Our Story

After decades-long experimentation, Dr. Efroim Gurman came up with the idea of the principal role of supplements for the well-being of organisms. He proposed to apply the positive effects of multi herbal formulas for the benefits of pets and developed his own polyherbal formulation for the number of the most common health issues in dogs and cats. 

The great demand for VetVittles herbal remedies and increased popularity in natural pet supplements lead to the decision to continue the work of bringing more health and happiness to our furry friends.

Our Mission

Our mission is to provide powerful, delicious,  and affordable nutrition to pets around the world. As we like to call it, we want to help pet owners provide their pets with the health they deserve.

Our line of products is popular among raw-feeders, holistic enthusiasts, coconut oil fans, and the general public who wish the best for their pets and want to save their money on vet bills.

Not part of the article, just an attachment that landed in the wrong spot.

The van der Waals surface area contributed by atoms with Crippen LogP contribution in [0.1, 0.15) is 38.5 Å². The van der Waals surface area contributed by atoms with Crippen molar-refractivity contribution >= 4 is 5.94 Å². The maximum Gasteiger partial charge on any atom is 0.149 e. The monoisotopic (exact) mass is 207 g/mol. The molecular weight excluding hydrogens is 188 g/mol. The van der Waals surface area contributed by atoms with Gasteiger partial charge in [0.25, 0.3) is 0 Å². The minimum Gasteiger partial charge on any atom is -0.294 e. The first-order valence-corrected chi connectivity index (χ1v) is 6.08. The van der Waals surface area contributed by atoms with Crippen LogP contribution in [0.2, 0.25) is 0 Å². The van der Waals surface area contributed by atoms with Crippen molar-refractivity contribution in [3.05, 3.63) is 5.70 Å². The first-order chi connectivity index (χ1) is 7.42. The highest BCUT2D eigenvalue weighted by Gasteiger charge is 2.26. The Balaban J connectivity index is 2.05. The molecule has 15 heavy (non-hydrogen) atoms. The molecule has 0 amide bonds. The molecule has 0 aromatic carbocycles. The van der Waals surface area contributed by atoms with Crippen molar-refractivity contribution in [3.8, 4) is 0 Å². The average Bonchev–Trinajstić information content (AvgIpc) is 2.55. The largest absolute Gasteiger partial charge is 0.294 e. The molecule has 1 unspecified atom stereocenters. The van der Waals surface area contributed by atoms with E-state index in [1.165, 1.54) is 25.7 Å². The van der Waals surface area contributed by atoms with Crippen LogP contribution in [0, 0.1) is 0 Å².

Our Values

We believe that we carry responsibility for our actions. This is why we carefully select our vendors. Many of our partners are regular donors of animal shelters and NFP clinics. In addition, we, ourselves, regularly donate our products and funds to NFP’s of our choice.

Our Science: Explained

Summary of Science behind VetVittles’ Approach


All popular theories of healthy nutrition are more or less based on the Balanced Theory of Nutrition (BTN)—the great achievement of the 20th century.


At the end of the previous millennium, scientists determined the major nutrients and proportions needed to support the health of living organisms. That is why competition among different brands of pet food now mostly revolves around protein proportions, the quality of carb and fat content, and the quantity of vitamins and microelements.


It would make sense if they forgot three very important things:

*  nutrient composition is not so important if it contradicts the natural technology of food processing;